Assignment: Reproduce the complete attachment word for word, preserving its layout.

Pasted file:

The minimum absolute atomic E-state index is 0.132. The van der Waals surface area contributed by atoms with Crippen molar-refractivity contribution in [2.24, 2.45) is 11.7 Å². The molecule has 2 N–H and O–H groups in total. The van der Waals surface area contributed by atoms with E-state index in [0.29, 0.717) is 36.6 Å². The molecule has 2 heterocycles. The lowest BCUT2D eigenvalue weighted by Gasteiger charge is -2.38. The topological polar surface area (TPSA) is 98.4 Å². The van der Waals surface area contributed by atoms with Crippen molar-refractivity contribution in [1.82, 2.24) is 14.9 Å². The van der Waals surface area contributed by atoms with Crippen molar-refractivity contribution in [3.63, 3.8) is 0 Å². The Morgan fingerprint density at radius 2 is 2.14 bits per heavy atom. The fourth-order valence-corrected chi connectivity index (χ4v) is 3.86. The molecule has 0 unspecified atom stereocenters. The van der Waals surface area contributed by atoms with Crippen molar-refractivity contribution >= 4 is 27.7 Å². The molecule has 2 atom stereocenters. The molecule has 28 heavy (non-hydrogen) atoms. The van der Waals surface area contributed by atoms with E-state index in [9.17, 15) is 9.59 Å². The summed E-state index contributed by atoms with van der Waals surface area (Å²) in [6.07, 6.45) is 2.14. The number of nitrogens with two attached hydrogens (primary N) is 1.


The minimum absolute atomic E-state index is 0.132. The van der Waals surface area contributed by atoms with Crippen molar-refractivity contribution in [2.24, 2.45) is 11.7 Å². The molecule has 2 N–H and O–H groups in total. The van der Waals surface area contributed by atoms with E-state index in [0.29, 0.717) is 36.6 Å². The molecule has 2 heterocycles. The lowest BCUT2D eigenvalue weighted by Gasteiger charge is -2.38. The topological polar surface area (TPSA) is 98.4 Å². The van der Waals surface area contributed by atoms with Crippen molar-refractivity contribution in [1.82, 2.24) is 14.9 Å². The van der Waals surface area contributed by atoms with Crippen molar-refractivity contribution in [3.63, 3.8) is 0 Å². The Morgan fingerprint density at radius 2 is 2.14 bits per heavy atom. The fourth-order valence-corrected chi connectivity index (χ4v) is 3.86. The molecule has 0 unspecified atom stereocenters. The van der Waals surface area contributed by atoms with Crippen molar-refractivity contribution >= 4 is 27.7 Å². The molecule has 2 atom stereocenters. The molecule has 28 heavy (non-hydrogen) atoms. The van der Waals surface area contributed by atoms with E-state index in [9.17, 15) is 9.59 Å². The summed E-state index contributed by atoms with van der Waals surface area (Å²) in [6.07, 6.45) is 2.14. The number of nitrogens with two attached hydrogens (primary N) is 1.